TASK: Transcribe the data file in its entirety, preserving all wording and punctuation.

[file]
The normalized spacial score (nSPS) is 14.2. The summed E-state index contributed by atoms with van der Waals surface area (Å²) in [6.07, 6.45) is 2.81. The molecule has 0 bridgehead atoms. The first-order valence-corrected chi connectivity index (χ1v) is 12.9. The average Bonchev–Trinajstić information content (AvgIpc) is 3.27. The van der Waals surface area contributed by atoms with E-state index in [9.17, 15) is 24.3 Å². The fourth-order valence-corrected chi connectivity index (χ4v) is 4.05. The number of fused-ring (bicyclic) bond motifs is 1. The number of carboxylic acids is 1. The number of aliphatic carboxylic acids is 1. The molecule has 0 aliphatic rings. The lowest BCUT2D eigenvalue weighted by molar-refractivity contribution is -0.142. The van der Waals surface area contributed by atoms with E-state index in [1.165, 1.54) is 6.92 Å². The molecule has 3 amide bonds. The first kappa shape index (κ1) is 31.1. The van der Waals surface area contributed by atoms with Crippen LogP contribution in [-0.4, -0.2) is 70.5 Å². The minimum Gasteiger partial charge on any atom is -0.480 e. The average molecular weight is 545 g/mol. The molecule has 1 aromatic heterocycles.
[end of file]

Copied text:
The normalized spacial score (nSPS) is 14.2. The summed E-state index contributed by atoms with van der Waals surface area (Å²) in [6.07, 6.45) is 2.81. The molecule has 0 bridgehead atoms. The first-order valence-corrected chi connectivity index (χ1v) is 12.9. The average Bonchev–Trinajstić information content (AvgIpc) is 3.27. The van der Waals surface area contributed by atoms with E-state index in [9.17, 15) is 24.3 Å². The fourth-order valence-corrected chi connectivity index (χ4v) is 4.05. The number of fused-ring (bicyclic) bond motifs is 1. The number of carboxylic acids is 1. The number of aliphatic carboxylic acids is 1. The molecule has 0 aliphatic rings. The lowest BCUT2D eigenvalue weighted by molar-refractivity contribution is -0.142. The van der Waals surface area contributed by atoms with E-state index in [1.165, 1.54) is 6.92 Å². The molecule has 3 amide bonds. The first kappa shape index (κ1) is 31.1. The van der Waals surface area contributed by atoms with Crippen LogP contribution in [-0.4, -0.2) is 70.5 Å². The minimum Gasteiger partial charge on any atom is -0.480 e. The average molecular weight is 545 g/mol. The molecule has 1 aromatic heterocycles.